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Q: How do you describe the steps for graphing a two-variable linear inequality?

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With the equal sign (=).

It means that the inequality is less than the value of the dashed line and is not equal to it.

Linear programming is just graphing a bunch of linear inequalities. Remember that when you graph inequalities, you need to shade the "good" region - pick a point that is not on the line, put it in the inequality, and the it the point makes the inequality true (like 0

If the equal sign in a linear equation in two variables is replaced with an inequality symbol, the result is a linear inequality in two variables. 3x-2y>7 x<-5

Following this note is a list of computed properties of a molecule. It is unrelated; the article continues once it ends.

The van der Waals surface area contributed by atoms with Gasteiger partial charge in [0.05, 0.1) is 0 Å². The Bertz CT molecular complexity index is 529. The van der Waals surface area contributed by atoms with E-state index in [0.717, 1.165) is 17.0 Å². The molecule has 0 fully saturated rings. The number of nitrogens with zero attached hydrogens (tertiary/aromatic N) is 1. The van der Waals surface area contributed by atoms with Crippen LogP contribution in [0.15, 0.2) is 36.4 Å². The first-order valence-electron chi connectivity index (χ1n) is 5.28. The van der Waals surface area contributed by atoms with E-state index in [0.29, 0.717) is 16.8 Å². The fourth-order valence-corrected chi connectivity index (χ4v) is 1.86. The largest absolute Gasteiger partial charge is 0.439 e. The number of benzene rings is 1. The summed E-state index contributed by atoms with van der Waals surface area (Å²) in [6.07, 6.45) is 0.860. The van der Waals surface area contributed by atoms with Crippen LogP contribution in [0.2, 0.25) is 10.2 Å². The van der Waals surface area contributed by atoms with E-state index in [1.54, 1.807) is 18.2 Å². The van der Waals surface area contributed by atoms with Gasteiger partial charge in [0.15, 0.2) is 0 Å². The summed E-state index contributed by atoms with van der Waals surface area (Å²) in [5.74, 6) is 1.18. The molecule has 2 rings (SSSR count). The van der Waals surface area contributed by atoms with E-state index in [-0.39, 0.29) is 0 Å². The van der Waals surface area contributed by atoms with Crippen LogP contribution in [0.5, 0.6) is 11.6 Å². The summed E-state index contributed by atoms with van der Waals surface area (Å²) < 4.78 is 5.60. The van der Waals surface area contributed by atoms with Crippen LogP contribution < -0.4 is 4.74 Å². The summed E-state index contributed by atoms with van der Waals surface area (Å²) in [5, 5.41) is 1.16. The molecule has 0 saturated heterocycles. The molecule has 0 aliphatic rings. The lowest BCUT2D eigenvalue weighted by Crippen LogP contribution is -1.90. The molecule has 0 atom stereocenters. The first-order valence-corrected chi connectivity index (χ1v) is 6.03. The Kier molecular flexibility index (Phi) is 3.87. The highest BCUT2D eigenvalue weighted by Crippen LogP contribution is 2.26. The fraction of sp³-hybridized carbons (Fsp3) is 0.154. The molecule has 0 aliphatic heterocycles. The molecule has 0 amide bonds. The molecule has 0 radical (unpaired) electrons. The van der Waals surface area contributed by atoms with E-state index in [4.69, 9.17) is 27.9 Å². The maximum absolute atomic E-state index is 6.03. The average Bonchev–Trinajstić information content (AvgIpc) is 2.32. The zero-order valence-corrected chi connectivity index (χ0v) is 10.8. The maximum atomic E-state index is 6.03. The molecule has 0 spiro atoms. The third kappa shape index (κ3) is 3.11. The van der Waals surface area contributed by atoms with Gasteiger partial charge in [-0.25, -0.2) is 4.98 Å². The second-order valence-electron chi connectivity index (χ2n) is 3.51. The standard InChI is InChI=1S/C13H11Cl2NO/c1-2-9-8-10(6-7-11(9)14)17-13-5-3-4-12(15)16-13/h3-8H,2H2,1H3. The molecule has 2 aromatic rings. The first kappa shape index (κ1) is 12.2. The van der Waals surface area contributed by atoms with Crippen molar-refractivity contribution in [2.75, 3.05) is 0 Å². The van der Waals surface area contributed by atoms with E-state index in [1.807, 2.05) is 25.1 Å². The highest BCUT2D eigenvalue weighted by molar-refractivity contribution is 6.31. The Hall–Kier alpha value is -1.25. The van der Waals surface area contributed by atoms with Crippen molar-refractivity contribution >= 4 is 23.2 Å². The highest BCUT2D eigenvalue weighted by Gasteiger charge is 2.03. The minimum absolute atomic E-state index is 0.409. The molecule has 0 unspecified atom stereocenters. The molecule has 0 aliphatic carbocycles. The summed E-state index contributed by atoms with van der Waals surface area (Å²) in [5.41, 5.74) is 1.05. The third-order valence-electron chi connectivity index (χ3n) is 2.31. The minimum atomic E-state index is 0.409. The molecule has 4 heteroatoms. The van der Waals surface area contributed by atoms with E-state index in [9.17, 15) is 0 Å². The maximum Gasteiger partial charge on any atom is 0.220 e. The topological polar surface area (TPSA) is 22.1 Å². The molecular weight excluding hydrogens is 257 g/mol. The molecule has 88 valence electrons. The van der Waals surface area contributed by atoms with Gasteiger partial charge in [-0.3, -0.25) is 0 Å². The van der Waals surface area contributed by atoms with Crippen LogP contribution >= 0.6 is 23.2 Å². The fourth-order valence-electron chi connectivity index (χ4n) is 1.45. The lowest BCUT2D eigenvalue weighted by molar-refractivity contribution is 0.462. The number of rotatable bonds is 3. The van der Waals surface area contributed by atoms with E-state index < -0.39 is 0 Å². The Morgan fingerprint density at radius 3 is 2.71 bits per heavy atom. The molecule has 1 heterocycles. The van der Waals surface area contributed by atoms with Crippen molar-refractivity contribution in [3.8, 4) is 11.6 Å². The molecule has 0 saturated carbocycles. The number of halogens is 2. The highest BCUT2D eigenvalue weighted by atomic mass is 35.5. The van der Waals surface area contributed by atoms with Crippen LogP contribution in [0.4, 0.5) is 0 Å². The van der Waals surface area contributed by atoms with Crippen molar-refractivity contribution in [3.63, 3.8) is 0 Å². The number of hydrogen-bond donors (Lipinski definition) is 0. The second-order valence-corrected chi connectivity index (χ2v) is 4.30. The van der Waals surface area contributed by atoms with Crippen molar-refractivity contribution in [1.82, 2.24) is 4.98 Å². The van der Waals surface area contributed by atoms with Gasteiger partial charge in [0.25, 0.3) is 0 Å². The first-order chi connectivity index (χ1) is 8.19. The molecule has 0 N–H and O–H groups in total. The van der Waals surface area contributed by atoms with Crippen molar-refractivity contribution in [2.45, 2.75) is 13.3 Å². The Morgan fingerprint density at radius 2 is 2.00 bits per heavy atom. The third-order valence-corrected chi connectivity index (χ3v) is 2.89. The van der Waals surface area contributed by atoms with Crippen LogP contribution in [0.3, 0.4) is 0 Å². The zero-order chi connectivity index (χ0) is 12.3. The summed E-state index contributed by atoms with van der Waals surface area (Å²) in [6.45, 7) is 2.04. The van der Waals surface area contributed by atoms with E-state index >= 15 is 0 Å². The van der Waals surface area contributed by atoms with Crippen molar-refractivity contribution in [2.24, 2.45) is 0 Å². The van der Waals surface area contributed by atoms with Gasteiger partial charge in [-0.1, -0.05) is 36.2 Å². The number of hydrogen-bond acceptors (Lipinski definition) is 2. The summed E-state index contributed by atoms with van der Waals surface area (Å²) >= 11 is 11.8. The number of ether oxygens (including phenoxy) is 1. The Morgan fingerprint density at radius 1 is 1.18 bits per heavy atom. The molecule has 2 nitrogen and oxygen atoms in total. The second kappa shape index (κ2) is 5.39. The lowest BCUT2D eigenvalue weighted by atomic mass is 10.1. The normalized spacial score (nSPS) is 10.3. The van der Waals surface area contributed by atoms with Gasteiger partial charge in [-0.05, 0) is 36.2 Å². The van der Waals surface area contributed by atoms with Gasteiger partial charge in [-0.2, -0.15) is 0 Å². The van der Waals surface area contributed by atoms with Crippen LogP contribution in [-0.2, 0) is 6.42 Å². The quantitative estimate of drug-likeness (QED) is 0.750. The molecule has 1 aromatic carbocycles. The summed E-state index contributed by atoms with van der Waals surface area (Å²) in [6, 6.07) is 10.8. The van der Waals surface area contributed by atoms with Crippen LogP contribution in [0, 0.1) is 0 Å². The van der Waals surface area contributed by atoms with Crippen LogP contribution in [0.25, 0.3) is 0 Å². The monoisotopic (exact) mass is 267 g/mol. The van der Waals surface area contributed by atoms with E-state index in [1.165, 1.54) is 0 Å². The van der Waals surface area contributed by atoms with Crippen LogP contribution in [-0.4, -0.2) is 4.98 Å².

By finding something who's behavior is represented by a linear function and graphing it.

Related questions

In an inequality, you have to shade a side of a line to see show if the possible answers are greater than or equal to it

john

If it is <= or >=

The first is 2-dimensional, the second is 1-dimensional.

With the equal sign (=).

Because the question is tautological. You are asking how something is the same as that very samne thing!

Whereas the procedure for a linear equality is the same, the inequality defines all of the plane on one side (or the other) of the corresponding line.

It means that the inequality is less than the value of the dashed line and is not equal to it.

They are alike in that you graph the lines in the same way, but they are different because you have to shade in one side of the line

They are the same.

Linear programming is just graphing a bunch of linear inequalities. Remember that when you graph inequalities, you need to shade the "good" region - pick a point that is not on the line, put it in the inequality, and the it the point makes the inequality true (like 0

A bivariate linear inequality.

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